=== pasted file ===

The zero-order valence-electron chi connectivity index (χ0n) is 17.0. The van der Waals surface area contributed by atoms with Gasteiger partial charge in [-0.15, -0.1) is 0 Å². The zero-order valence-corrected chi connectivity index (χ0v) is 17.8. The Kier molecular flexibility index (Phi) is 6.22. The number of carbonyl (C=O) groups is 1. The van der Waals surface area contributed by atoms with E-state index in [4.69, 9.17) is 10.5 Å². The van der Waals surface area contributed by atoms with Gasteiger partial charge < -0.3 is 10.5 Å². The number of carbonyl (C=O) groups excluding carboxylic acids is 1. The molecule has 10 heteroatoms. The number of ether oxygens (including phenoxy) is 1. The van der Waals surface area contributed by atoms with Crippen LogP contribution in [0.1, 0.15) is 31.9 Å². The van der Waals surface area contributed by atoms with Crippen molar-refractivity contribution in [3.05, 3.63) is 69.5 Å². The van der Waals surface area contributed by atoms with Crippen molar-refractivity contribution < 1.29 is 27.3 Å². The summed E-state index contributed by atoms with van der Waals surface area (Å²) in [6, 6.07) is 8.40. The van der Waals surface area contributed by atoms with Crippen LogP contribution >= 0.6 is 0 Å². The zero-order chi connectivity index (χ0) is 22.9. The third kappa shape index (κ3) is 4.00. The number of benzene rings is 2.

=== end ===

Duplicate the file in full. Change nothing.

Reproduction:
The zero-order valence-electron chi connectivity index (χ0n) is 17.0. The van der Waals surface area contributed by atoms with Gasteiger partial charge in [-0.15, -0.1) is 0 Å². The zero-order valence-corrected chi connectivity index (χ0v) is 17.8. The Kier molecular flexibility index (Phi) is 6.22. The number of carbonyl (C=O) groups is 1. The van der Waals surface area contributed by atoms with E-state index in [4.69, 9.17) is 10.5 Å². The van der Waals surface area contributed by atoms with Gasteiger partial charge < -0.3 is 10.5 Å². The number of carbonyl (C=O) groups excluding carboxylic acids is 1. The molecule has 10 heteroatoms. The number of ether oxygens (including phenoxy) is 1. The van der Waals surface area contributed by atoms with Crippen LogP contribution in [0.1, 0.15) is 31.9 Å². The van der Waals surface area contributed by atoms with Crippen molar-refractivity contribution in [3.05, 3.63) is 69.5 Å². The van der Waals surface area contributed by atoms with Crippen molar-refractivity contribution < 1.29 is 27.3 Å². The summed E-state index contributed by atoms with van der Waals surface area (Å²) in [6, 6.07) is 8.40. The van der Waals surface area contributed by atoms with Crippen LogP contribution >= 0.6 is 0 Å². The zero-order chi connectivity index (χ0) is 22.9. The third kappa shape index (κ3) is 4.00. The number of benzene rings is 2.